Major banks have also started printing cheques with the new Indian rupee sign, where the traditional ₨ sign was used. The Indian Postal Department also started printing postage stamps with this new Indian rupee sign, when it issued the Commonwealth Games commemorative stamps on 3 October 2010.[17] In his budget speech on 28 February 2011, the finance minister, Pranab Mukherjee, announced that the sign will be incorporated in future coin issues.[18] Coins of denomination of INR 1, INR 2, INR 5 and INR 10 with the new rupee symbol have been put into circulation.[19][20] As of January 2012, the new Indian rupee sign has been incorporated in the currency notes in the denominations of INR 10, INR 100, INR 500 and INR 1000[21][22][23][24] and as of 12 April 2012 this was extended to denominations of INR 20 and INR 50.[25]

Unicode[edit]

On 10 August 2010, the Unicode Technical Committee accepted the proposed code position U+20B9 indian rupee sign (HTML: ₹ graphic:Indian Rupee symbol.svg).[26] The character has been encoded in the Unicode 6.0, and named distinctly from the existing character U+20A8 rupee sign (HTML: ₨), which will continue to be available as the generic rupee sign.[27][28]

Ubuntu became the first operating system to support the Indian rupee symbol by default. Since its 10.10 version it has supported the symbol out of the box,[29] as it was added to the Ubuntu font family by a contributor.[30] Since then, it has been included in various GNU/Linux distributions.

On 18 May 2011, Microsoft released an update KB2496898[31] to Windows Vista, Windows Server 2008, Windows 7 and Windows Server 2008 R2 operating systems to include support for this new Indian rupee symbol. With the Windows update, it is now possible to use alt code text entry to obtain the Indian Rupee symbol - Alt 8377. On systems running Windows 8, the symbol can be typed using the English (India) keyboard layout with the key combination Alt Gr+4 (or Ctrl+Alt+4).

Apple Inc. has added support for the rupee symbol with iOS 7. Mac OS X Lion (10.7) also includes the new Indian rupee symbol and can be found in the Character Viewer. As of Mac OS X Mountain Lion (10.8), users using the Devanagari keyboard can enter the new Indian rupee symbol by typing Option/Alt+4 (a combination that yields the Cent symbol on a US keyboard layout).

Sailfish OS also provides the symbol in its default keyboard.

See also[edit]

References[edit]

  1. ^ a b c "Cabinet approves new rupee symbol". Times of India. 2010-07-15. Retrieved 2010-07-15. 
  2. ^ http://finmin.nic.in/the_ministry/dept_eco_affairs/currency_coinage/Comp_Design.pdf COMPETITION FOR DESIGN
  3. ^ "India seeks global symbol for rupee". Hindustan Times. 2009-03-06. Retrieved 2009-03-07.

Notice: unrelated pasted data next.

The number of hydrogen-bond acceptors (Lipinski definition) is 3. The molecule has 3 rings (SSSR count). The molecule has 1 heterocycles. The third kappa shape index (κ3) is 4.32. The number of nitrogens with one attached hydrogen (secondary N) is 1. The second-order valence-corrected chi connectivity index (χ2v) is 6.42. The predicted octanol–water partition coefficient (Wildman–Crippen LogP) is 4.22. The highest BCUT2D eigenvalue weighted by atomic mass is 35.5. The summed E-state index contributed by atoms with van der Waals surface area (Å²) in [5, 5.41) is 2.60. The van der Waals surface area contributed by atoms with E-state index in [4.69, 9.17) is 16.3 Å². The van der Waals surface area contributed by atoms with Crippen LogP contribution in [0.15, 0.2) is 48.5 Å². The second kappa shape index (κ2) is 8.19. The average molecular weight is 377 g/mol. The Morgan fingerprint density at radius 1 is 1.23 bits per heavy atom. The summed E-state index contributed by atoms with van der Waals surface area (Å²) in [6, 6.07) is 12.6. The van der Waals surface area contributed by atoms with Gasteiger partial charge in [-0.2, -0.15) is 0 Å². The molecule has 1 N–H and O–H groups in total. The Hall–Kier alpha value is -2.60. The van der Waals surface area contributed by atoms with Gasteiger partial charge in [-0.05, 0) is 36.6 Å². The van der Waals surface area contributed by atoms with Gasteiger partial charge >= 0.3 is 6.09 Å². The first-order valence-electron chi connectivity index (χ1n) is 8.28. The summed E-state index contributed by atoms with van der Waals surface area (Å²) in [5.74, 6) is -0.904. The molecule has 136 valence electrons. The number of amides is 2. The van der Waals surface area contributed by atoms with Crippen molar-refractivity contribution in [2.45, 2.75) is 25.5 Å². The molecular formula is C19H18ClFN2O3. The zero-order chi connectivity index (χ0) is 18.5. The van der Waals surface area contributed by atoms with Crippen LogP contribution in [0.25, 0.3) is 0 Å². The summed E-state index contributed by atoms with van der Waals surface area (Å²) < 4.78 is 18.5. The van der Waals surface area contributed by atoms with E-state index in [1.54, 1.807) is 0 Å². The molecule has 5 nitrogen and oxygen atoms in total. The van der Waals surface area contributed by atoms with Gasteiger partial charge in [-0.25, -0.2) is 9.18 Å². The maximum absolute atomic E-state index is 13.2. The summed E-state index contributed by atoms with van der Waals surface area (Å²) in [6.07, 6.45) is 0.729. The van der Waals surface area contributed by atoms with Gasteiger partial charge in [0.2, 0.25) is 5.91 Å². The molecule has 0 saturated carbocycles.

4. ^ a b "Cabinet defers decision on rupee symbol". Sify Finance. 2010-06-24. Retrieved 2010-07-10. 
  5. ^ "List of Five Entries which have been selected for Final". Ministry of Finance, Govt of India. Archived from the original on 2010-07-11. Retrieved 2010-07-15. 
  6. ^ "Rupee: Which of the 5 final designs do you like?". Rediff Business. 2010-06-16. Retrieved 2010-07-26. 
  7. ^ "List of Five Entries which have been selected for Final". Ministry of Finance, Govt of India. Archived from the original on 2010-07-11. Retrieved 2010-07-15. 
  8. ^ "Rupee to get a symbol today!". Money Control.com. 2010-02-26. Retrieved 2010-07-10. 
  9. ^ IITG Department of Design
  10. ^ "Indian Rupee Joins Elite Currency Club". Theworldreporter.com. 2010-07-17. 
  11. ^ http://www.idc.iitb.ac.in/events/Indian_Rupee_Symbol.pdf
  12. ^ Ruppe book 3.indd
  13. ^ a b Nair, Harish V (23 November 2010). "‘Rs' selection process challenged in High Cout [sic]". Hindustan Times. Retrieved 25 November 2010. 
  14. ^ "W.P.(C) No. 7915 of 2010 & CMs 20440-41/2010". Scribd. Retrieved 2011-02-28. 
  15. ^ "India in uproar over rupee's fall". Washington Post. August 20, 2013. 
  16. ^ Ubuntu 10.10 First OS to Have Indian Rupee Symbol
  17. ^ http://www.indiapost.gov.in/netscape/Stamps2010.html Indian stamp issues 2010
  18. ^ http://www.thestatesman.net/index.php?option=com_content&view=article&id=360686&catid=40 Coins with new Rupee symbol soon
  19. ^ "Issue of new series of Coins". RBI. Retrieved 4 November 2011. 
  20. ^ "This numismatist lays hands on coins with Rupee symbol". Times of India. 29 August 2011. Retrieved 4 November 2011. 
  21. ^ "Issue of ₹10 Banknotes with incorporation of Rupee symbol". RBI. Retrieved 23 January 2012. 
  22. ^ "Issue of ₹ 500 Banknotes with incorporation of Rupee symbol". RBI. Retrieved 23 January 2012. 
  23. ^ "Issue of ₹ 1000 Banknotes with incorporation of Rupee symbol". RBI. Retrieved 23 January 2012. 
  24. ^ "Issue of ₹ 100 Banknotes with incorporation of Rupee symbol". RBI. Retrieved 23 January 2012. 
  25. ^ "RBI to issue Rs 20 and Rs 50 notes with the new rupee symbol". Economic Times. 12 April 2012. Retrieved 30 April 2012. 
  26. ^ Michael Everson (2010-07-19). "Proposal to encode the INDIAN RUPEE SIGN in the UCS". Retrieved 2010-07-30. 
  27. ^ Unicode Currency Chart
  28. ^ U+20B9: Rupee gets Unicode identity
  29. ^ The Ubuntu Font, now with added Rupee
  30. ^ The Indian Rupee sign
  31. ^ An update to support the new currency symbol for the Indian Rupee

External links[edit]